Depression Treatment From The American Medical Association
Q: How is depression treated?
Today, depression can be successfully treated with a variety of
antidepressant medications, various forms of psychotherapy, or some
combination of these or other treatments. Your doctor will choose the
best treatment plan for you or your loved one.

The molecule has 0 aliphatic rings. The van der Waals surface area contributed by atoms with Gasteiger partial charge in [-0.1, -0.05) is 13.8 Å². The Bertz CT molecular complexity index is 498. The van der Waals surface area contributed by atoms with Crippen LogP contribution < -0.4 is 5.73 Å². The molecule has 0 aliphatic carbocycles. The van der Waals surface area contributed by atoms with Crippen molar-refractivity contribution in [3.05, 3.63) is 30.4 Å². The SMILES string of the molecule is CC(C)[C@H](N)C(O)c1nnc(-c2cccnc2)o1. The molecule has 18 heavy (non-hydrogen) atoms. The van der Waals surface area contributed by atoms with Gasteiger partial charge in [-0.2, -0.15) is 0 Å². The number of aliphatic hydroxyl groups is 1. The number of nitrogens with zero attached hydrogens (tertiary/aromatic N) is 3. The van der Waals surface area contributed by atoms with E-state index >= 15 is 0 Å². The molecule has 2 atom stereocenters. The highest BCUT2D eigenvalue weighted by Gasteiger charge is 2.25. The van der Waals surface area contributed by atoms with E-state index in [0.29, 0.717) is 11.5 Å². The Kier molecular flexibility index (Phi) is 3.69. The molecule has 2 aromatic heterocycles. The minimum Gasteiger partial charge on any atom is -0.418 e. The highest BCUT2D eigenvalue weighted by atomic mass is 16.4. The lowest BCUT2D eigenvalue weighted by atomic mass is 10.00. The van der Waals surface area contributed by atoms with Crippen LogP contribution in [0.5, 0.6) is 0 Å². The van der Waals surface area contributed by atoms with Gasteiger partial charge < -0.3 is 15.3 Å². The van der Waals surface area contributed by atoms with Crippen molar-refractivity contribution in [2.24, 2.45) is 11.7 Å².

A:Antidepressant drugs are the main medications used to treat depressive mood disorders. There are four types of antidepressants that work in different ways to correct a chemical imbalance in the brain. Nine out of 10 people who have depression can be helped by antidepressant medication. However, which type of medication works best varies from person to person. You may need to try several before your doctor finds the best drug for you. It is important to understand that, though these drugs are powerful in the treatment of depression, they are not addictive. Antidepressants do not provide an unnatural high and are not intended to change your personality. When taken by a healthy, non-depressed person, they have no noticeable effect. Before taking an antidepressant, it is important to tell your doctor about any other medications you may be taking and carefully follow his or her instructions about diet, other drugs and alcohol. The following four categories of antidepressant drugs differ in their side effects, with the newer drugs usually causing fewer problems. Side effects can include dry mouth, drowsiness, constipation, headaches, nausea, nervousness and insomnia. If you have side effects that last for more than a few weeks, tell your doctor. He or she may be able to adjust the dose or prescribe a different drug. Tricyclic antidepressants (TCAs). These drugs alter the balance in the brain of the neurotransmitters (chemical messengers) norepinephrine and serotonin. Some TCAs are imipramine, amitriptyline, desipramine and nortriptyline. Monoamine oxidase inhibitors (MAOIs). These drugs slow the breakdown in the brain of the neurotransmitters (chemical messengers) norepinephrine and serotonin, letting them assist brain cells in sending messages for longer periods. When taking MAOIs, you must follow a special diet to avoid problems; follow your doctor's advice on which foods to avoid. A number of medications (including cold pills) also must be avoided to prevent adverse interactions. MAOI drugs include phenelzine and tranylcypromine. Selective serotonin-reuptake inhibitors (SSRIs). These drugs work by enhancing the neurotransmitter (chemical messenger) serotonin. By not interfering with other chemical messengers, SSRIs treat depression without causing the side effects often associated with TCAs and MAOIs. SSRI drugs include citalopram, fluoxetine, fluvoxamine, paroxetine and sertraline.
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